For the first 13 years of her life, Harriet Beecher Stowe lived in a large house in Litchfield, Connecticut. As Andrew R. Chow reports for the New York Times, that house is now for sale—on eBay.
The property is a bit of a fixer-upper. Beecher Stowe’s former residence was taken apart about 20 years ago, and it is being stored, in pieces, in Massachusetts and Connecticut. The co-owner of the property, an antique dealer named Art Pappas, has listed the home for $400,000. But while in his post, he argues "[t]his is the most important Dismantled American House that is available for reconstruction,” the house had not received any bids as of Friday afternoon.
It has been a rather anti-climactic journey for the home where Beecher Stowe, beloved author of Uncle Tom’s Cabin, spent her early childhood years. Revolutionary War Captain Elijah Wadsworth first built the house in 1774, and Beecher Stowe's father, Reverend Lyman Beecher, bought the property in Litchfield in 1810, one year before the author was born.
It was a crowded, bustling home, according to Joan D. Hedrick, author of Harriet Beecher Stowe: A Life. The Litchfield household included seven Beecher children and—at various points—two indentured servants, an uncle, two aunts, Grandma Beecher, an orphan cousin, “several students from Tapping Reeve’s Litchfield Law School and as many as eleven boarders from the Litchfield Female Academy,” according to Hedrick.
Beecher Stowe lived in the home until she was 13, when she left to attend the Hartford Female Seminary. The family moved from Litchfield in 1826. In a letter to her grandmother that same year, Beecher Stowe wrote: “You have probably heard that our home in Litchfield is broken up. Papa has received a call to Boston and concluded to accept, because he could not support his family in Litchfield.”
Many years after the Beechers vacated the residence, the Litchfield house was moved to a new location and transformed into a sanitarium, according to Susan Dunne of the Hartford Courant. It was subsequently used as a school dormitory; folk singer Pete Seeger lived in the dorm between 1927 and 1929.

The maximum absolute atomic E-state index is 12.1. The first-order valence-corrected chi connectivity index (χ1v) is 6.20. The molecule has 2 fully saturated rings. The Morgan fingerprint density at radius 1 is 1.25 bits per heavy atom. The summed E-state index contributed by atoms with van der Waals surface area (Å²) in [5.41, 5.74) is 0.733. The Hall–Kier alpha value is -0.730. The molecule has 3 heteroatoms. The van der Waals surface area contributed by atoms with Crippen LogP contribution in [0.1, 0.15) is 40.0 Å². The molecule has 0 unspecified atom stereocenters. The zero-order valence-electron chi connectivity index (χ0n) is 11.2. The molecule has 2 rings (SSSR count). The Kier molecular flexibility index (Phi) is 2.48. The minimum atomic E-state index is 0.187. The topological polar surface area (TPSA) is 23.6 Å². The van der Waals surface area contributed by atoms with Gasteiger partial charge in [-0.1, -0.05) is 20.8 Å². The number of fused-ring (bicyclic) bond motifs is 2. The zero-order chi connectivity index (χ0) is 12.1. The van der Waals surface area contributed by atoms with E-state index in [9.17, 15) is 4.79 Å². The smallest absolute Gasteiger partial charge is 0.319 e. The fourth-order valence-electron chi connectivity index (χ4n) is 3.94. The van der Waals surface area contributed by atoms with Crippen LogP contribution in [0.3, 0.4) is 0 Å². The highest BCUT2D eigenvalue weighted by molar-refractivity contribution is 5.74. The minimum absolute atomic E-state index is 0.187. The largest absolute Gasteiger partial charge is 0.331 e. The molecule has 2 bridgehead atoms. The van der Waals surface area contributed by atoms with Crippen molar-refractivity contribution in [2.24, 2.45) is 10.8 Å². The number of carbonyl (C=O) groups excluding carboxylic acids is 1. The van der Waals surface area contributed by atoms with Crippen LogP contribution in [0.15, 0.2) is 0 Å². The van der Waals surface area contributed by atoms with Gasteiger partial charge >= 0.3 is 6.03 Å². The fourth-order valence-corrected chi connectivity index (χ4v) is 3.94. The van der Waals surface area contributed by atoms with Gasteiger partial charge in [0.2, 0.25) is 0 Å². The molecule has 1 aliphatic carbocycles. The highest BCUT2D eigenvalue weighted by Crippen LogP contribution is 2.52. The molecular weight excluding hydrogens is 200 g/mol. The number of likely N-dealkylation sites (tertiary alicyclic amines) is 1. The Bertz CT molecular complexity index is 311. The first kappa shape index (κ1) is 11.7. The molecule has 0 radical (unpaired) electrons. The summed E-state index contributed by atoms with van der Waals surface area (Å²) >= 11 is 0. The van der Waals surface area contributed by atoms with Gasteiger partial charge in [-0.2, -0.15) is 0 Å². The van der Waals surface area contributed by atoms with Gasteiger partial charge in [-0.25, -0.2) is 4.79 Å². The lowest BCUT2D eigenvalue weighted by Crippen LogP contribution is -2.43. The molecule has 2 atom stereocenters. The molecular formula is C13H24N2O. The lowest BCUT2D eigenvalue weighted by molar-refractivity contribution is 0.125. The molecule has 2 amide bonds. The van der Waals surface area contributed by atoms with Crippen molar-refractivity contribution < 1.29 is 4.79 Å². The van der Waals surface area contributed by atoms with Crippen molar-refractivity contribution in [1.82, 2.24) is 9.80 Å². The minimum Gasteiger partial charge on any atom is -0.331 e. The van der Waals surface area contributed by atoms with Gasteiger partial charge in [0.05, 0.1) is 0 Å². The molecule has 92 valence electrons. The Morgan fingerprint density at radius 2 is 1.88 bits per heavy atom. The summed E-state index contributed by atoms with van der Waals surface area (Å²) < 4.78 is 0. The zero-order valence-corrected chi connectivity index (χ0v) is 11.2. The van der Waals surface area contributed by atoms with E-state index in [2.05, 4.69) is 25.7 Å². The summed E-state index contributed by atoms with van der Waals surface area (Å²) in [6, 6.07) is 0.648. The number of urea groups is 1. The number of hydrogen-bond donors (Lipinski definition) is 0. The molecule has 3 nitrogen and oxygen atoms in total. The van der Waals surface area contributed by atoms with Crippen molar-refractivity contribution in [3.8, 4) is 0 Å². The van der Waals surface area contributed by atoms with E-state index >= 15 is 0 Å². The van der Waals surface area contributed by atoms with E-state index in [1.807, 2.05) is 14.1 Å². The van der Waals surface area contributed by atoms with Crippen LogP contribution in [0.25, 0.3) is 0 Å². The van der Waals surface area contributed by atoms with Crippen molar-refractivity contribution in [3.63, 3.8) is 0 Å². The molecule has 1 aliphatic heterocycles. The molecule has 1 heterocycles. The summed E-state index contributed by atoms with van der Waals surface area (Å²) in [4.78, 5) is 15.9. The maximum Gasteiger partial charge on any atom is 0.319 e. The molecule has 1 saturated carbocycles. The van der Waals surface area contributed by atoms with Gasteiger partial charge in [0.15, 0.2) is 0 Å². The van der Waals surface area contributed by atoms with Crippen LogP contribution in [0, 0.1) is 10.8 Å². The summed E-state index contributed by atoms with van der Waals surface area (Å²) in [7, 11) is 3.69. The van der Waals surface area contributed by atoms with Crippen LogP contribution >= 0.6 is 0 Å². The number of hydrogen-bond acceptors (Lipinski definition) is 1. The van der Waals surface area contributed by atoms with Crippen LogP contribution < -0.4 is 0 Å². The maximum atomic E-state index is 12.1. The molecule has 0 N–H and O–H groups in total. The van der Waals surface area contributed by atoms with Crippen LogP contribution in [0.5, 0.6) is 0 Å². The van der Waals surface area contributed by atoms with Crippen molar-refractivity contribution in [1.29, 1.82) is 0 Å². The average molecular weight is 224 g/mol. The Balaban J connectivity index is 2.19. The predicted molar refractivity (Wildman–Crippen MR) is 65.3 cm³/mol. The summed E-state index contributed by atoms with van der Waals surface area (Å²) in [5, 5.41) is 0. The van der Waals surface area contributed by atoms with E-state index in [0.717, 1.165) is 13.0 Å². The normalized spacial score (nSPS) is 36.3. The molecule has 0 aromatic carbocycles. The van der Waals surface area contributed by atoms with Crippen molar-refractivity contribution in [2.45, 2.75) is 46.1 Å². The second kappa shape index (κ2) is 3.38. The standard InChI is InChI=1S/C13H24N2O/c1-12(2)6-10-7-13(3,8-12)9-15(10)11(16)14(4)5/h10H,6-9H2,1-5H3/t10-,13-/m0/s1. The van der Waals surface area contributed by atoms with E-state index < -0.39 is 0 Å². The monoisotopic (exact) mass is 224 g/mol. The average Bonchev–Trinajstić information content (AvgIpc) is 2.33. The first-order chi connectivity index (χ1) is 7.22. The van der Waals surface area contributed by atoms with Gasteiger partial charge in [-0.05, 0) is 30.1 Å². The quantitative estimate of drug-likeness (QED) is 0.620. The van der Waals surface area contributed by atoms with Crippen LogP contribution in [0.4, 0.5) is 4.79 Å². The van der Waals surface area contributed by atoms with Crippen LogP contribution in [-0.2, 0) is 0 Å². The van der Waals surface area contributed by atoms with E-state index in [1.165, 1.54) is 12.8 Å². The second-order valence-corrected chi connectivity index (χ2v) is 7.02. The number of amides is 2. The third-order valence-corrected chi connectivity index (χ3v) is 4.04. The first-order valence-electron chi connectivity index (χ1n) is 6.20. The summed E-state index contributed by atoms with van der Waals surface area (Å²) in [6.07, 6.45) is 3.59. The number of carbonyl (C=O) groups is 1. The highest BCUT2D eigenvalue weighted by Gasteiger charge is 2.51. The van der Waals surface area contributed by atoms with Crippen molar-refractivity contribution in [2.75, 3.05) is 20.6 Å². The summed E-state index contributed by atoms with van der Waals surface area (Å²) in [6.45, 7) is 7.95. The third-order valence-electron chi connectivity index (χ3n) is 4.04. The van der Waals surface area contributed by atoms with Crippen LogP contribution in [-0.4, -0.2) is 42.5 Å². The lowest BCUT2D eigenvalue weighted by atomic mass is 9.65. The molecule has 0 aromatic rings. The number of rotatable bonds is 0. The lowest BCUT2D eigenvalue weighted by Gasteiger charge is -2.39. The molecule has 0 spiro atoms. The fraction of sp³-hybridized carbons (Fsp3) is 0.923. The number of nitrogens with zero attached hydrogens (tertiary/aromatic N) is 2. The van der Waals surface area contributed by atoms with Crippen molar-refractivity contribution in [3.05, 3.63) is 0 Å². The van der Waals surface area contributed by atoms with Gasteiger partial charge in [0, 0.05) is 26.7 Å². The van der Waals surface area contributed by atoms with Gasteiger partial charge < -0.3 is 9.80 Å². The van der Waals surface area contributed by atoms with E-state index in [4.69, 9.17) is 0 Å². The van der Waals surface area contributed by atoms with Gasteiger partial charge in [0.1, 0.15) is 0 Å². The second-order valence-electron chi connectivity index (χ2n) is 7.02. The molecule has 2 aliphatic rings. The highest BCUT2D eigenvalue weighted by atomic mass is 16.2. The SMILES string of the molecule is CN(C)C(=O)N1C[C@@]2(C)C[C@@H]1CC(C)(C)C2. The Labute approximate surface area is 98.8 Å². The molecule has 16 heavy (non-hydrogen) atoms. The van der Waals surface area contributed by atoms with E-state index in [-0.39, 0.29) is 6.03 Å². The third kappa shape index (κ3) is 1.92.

In 1997, the house was sold for $1 to a buyer who hoped to transform it into a museum, the Associated Press reports. Those plans were never realized, however, and the property was acquired by Pappas and an unidentified partner.
Pappas tells the AP that he tried to sell the house to museums (including the Smithsonian) and to organizations that specialize in selling historic properties. "A lot of them just don't show any interest whatsoever, which blows my mind," he says. "It's the birthplace of Harriet Beecher."
The Litchfield Historical Society did examine the home, but it determined that “there was not much left of it from Beecher era," according to Katherine Kane, Executive Director of the Harriet Beecher Stowe Center in Hartford, in an interview with the AP.
"I wouldn't say that it wasn't worth preserving,” she elaborates. “But it's not on the site where it was built or in the community where it was built. So it's lost some of its context already and then being deconstructed makes it even more difficult. It's very sad."
If nobody bids on the house, Pappas may be forced to parcel off fragments as antiques or building material. But he hasn’t given up hope yet. The eBay listing for the Litchfield property says that its current owners are still “seeking a person or organization that is financially capable to correctly restore this National Treasure.”